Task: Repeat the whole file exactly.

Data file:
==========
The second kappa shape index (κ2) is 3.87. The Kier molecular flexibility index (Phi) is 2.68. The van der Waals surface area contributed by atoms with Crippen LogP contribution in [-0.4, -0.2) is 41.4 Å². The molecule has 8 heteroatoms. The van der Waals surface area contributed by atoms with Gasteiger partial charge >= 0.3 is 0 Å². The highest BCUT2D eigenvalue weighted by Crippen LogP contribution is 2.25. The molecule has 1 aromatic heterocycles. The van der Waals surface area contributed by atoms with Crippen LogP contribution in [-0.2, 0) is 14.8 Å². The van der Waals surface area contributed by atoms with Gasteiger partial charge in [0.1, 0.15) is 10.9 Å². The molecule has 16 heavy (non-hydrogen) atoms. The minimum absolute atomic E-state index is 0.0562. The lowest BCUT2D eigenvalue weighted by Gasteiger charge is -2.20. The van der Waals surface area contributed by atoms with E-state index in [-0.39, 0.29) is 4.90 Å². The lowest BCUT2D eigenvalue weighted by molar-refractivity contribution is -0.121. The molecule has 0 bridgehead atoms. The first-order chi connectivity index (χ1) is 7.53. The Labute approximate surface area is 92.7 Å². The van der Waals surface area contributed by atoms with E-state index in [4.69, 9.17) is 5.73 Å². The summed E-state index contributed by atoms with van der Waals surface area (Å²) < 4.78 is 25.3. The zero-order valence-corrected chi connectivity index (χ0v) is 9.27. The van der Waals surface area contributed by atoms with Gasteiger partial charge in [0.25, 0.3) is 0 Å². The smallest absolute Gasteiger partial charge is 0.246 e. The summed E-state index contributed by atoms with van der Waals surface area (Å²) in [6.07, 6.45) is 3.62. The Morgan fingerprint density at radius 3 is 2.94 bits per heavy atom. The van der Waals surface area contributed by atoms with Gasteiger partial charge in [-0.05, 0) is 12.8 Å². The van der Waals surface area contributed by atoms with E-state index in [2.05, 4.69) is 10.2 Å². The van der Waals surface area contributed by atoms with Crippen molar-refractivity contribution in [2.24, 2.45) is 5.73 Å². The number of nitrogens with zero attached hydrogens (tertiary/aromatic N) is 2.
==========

The second kappa shape index (κ2) is 3.87. The Kier molecular flexibility index (Phi) is 2.68. The van der Waals surface area contributed by atoms with Crippen LogP contribution in [-0.4, -0.2) is 41.4 Å². The molecule has 8 heteroatoms. The van der Waals surface area contributed by atoms with Gasteiger partial charge >= 0.3 is 0 Å². The highest BCUT2D eigenvalue weighted by Crippen LogP contribution is 2.25. The molecule has 1 aromatic heterocycles. The van der Waals surface area contributed by atoms with Crippen LogP contribution in [-0.2, 0) is 14.8 Å². The van der Waals surface area contributed by atoms with Gasteiger partial charge in [0.1, 0.15) is 10.9 Å². The molecule has 16 heavy (non-hydrogen) atoms. The minimum absolute atomic E-state index is 0.0562. The lowest BCUT2D eigenvalue weighted by Gasteiger charge is -2.20. The van der Waals surface area contributed by atoms with E-state index in [-0.39, 0.29) is 4.90 Å². The lowest BCUT2D eigenvalue weighted by molar-refractivity contribution is -0.121. The molecule has 0 bridgehead atoms. The first-order chi connectivity index (χ1) is 7.53. The Labute approximate surface area is 92.7 Å². The van der Waals surface area contributed by atoms with E-state index in [4.69, 9.17) is 5.73 Å². The summed E-state index contributed by atoms with van der Waals surface area (Å²) < 4.78 is 25.3. The zero-order valence-corrected chi connectivity index (χ0v) is 9.27. The van der Waals surface area contributed by atoms with Gasteiger partial charge in [0.25, 0.3) is 0 Å². The smallest absolute Gasteiger partial charge is 0.246 e. The summed E-state index contributed by atoms with van der Waals surface area (Å²) in [6.07, 6.45) is 3.62. The Morgan fingerprint density at radius 3 is 2.94 bits per heavy atom. The van der Waals surface area contributed by atoms with Gasteiger partial charge in [-0.05, 0) is 12.8 Å². The van der Waals surface area contributed by atoms with E-state index in [2.05, 4.69) is 10.2 Å². The van der Waals surface area contributed by atoms with Crippen molar-refractivity contribution in [2.24, 2.45) is 5.73 Å². The number of nitrogens with zero attached hydrogens (tertiary/aromatic N) is 2.